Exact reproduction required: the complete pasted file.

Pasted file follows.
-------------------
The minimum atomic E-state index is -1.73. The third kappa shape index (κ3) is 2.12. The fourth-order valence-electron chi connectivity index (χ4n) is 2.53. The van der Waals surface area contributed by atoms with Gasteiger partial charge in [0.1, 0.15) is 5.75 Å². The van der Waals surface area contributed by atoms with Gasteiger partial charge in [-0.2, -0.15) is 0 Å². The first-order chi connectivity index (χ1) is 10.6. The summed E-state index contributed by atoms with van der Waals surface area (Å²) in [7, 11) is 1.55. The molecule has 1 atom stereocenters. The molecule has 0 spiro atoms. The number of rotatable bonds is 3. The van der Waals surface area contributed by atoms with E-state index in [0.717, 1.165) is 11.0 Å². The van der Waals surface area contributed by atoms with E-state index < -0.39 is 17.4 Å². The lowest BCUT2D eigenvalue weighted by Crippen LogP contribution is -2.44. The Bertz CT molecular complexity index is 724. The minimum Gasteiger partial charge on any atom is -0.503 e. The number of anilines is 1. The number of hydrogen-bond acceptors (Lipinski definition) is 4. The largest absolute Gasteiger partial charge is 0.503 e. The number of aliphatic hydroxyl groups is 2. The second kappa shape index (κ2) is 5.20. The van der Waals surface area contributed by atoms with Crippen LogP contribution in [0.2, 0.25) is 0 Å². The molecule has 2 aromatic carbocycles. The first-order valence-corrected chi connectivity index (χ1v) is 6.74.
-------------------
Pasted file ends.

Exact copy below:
The minimum atomic E-state index is -1.73. The third kappa shape index (κ3) is 2.12. The fourth-order valence-electron chi connectivity index (χ4n) is 2.53. The van der Waals surface area contributed by atoms with Gasteiger partial charge in [0.1, 0.15) is 5.75 Å². The van der Waals surface area contributed by atoms with Gasteiger partial charge in [-0.2, -0.15) is 0 Å². The first-order chi connectivity index (χ1) is 10.6. The summed E-state index contributed by atoms with van der Waals surface area (Å²) in [7, 11) is 1.55. The molecule has 1 atom stereocenters. The molecule has 0 spiro atoms. The number of rotatable bonds is 3. The van der Waals surface area contributed by atoms with E-state index in [0.717, 1.165) is 11.0 Å². The van der Waals surface area contributed by atoms with E-state index < -0.39 is 17.4 Å². The lowest BCUT2D eigenvalue weighted by Crippen LogP contribution is -2.44. The Bertz CT molecular complexity index is 724. The minimum Gasteiger partial charge on any atom is -0.503 e. The number of anilines is 1. The number of hydrogen-bond acceptors (Lipinski definition) is 4. The largest absolute Gasteiger partial charge is 0.503 e. The number of aliphatic hydroxyl groups is 2. The second kappa shape index (κ2) is 5.20. The van der Waals surface area contributed by atoms with Crippen LogP contribution in [0.2, 0.25) is 0 Å². The molecule has 2 aromatic carbocycles. The first-order valence-corrected chi connectivity index (χ1v) is 6.74.